The Mantra AUM is both Mantra and Yantra. It is the universal cosmic Mantra that – according to MandukyaUpanishad represents the four stages of consciousness and it is an aid to the ascertainment of the reality of the self.
Analysis of Letters (AUM) Sound
For the sake of the analysis we divide the self into four quarters, that mean the four steps to the knowledge of Self.
A- sound (A-Kara): Stands for the first quarter of the self, that represents the sphere of the awaking state (Jagrat). The A – sound is related to our conscious mind, to our physical body, to the external things of the gross cosmic world and to the objective experience. It signifies the creation – the Brahma.
U- sound (U-Kara): Stands for the second quarter of the self, that represents the sphere of the dreaming state (Swapna). The U – sound is related with our subconscious and with our subtle body. During this state the mind projects the impressions that have been accumulated throughout the awaking state. The person becomes a witness of subjective experiences. It indicates the preservation – the Vishnu.
M- sound (M-Kara): Stands for the third quarter of the self, that represents the sphere of the deep sleep state (Sushupti). The M – sound is related with our unconscious and with our blissful body. During this state everything becomes undifferentiated, the person abounds in bliss, without any experience, but the person is not the bliss itself yet. It personifies the Mahesh – the destruction.
The Silence following the pronunciation of the three, A, U, and M, is the fourth quarter of the self. That is the ultimate un-manifest, wherein perfected supra-consciousness (Turiya) totally reflects and merges with the pure, transcendental essence of Divine Reality. The person becomes bliss itself.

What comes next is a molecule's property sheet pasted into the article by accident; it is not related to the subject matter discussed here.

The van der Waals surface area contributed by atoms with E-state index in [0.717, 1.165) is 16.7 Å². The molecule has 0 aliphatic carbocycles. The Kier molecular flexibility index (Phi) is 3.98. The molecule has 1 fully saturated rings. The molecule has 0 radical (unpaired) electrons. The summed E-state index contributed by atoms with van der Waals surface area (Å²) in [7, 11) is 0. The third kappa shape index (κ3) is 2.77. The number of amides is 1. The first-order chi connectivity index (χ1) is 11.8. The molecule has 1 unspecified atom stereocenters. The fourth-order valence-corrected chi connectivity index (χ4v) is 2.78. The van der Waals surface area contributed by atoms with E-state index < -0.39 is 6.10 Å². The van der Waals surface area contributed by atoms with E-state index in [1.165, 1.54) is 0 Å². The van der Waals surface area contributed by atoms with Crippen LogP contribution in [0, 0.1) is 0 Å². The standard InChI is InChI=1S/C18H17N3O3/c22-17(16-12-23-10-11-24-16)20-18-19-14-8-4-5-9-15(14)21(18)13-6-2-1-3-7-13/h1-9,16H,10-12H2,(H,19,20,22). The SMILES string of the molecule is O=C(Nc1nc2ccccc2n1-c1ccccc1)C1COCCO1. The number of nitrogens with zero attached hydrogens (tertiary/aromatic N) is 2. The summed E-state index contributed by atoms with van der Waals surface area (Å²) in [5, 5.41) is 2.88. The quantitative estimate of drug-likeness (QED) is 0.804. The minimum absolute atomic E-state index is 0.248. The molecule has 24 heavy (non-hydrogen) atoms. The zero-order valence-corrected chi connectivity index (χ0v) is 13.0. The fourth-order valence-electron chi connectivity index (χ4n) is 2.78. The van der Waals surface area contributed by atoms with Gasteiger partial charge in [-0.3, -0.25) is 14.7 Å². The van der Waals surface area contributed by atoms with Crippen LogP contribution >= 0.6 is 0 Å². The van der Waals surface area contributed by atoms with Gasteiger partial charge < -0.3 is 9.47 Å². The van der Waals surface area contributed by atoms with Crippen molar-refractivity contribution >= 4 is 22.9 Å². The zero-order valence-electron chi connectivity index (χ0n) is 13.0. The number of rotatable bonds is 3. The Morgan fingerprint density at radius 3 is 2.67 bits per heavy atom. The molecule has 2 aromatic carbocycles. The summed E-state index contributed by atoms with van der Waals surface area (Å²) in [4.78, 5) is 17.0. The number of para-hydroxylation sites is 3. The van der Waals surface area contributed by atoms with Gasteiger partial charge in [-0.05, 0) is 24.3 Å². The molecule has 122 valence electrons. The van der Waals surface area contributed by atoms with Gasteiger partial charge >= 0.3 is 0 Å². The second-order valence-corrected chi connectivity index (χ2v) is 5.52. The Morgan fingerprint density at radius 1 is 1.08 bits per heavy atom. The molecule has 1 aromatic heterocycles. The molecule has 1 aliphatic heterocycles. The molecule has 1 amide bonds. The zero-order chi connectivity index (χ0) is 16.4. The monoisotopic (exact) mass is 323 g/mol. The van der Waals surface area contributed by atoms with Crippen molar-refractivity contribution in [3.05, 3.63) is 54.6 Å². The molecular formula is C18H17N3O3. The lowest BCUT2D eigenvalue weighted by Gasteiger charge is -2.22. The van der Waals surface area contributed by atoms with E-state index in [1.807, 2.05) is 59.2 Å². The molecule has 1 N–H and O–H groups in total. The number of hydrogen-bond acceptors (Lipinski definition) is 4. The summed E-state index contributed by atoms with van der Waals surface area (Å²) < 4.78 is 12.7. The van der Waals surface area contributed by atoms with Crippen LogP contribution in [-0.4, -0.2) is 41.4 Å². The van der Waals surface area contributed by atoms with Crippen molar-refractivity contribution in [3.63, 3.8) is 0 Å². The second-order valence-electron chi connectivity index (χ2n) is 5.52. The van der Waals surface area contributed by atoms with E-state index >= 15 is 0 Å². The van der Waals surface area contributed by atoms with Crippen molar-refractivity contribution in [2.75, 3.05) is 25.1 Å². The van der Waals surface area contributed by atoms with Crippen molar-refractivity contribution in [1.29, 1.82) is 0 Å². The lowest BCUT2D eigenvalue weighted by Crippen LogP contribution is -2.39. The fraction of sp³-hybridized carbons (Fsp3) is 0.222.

If the meaning of mantra AUM is understood in relation to the state of consciousness, the aspirant transcends the three states of manifested consciousness and ultimately reaches to the fourth state, that is Turiya (supra – consciousness), the unmanifested, unexpressed and unheard state of true self.
Brainwaves & their Relationship with AUM
But how can the aspirant reach to these levels mentioned above? The answer is simple: with the help of meditation. The Rishis were able to reveal the AUM “formula” through profound internal research, while being in deep meditation. Modern science has shed light on the states of consciousness by verifying that each state has certain brain frequencies, same in all human brains, irrelevant of age, sex or origin. Research have shown that the brain is an electrochemical organ which can generate some power which is displayed in the form of brainwaves. There are five categories of these brainwaves, ranging from the most activity to the least activity. The four of them are mentioned bellow and they are related to the mantra AUM.
When the brain is active & engaged in mental activities (awaking state, jagrat, the A sound) it generates beta waves. These beta waves are of relatively low amplitude and are the fastest of the four different brainwaves. A person in active conversation would be in beta, a person making a speech, or a teacher taking a class would all be in beta waves.
When the mind is in a dreaming state (Swapna, the U sound) it is typically of a great amplitude and slower frequency and it generates theta waves. This can happen either while the person is sleeping or in daytime while running outdoors and being in the state of mental relaxation or even while shaving or in shower or anytime the person is mentally disengaged.
During the deep sleep (sushupti, the M sound) the brainwave state is delta. Here the brainwaves are of the greatest amplitude and slowest frequency and the person abounds in bliss.
Higher brain functions and higher states of awareness (Turiya – silence) that are generated during meditation produce gamma brainwaves, which are very beneficial for a continuous mindfulness state.
The mantra AUM, therefore, together with its surrounding silence, is a sound-symbol of the whole of consciousness existence and awareness. The meaning of mantra AUM is difficult to be understood by logic or intelligence, until unless it will be experienced and realized through the meditation. This is a good reason for integrating-yoga-in-our-life/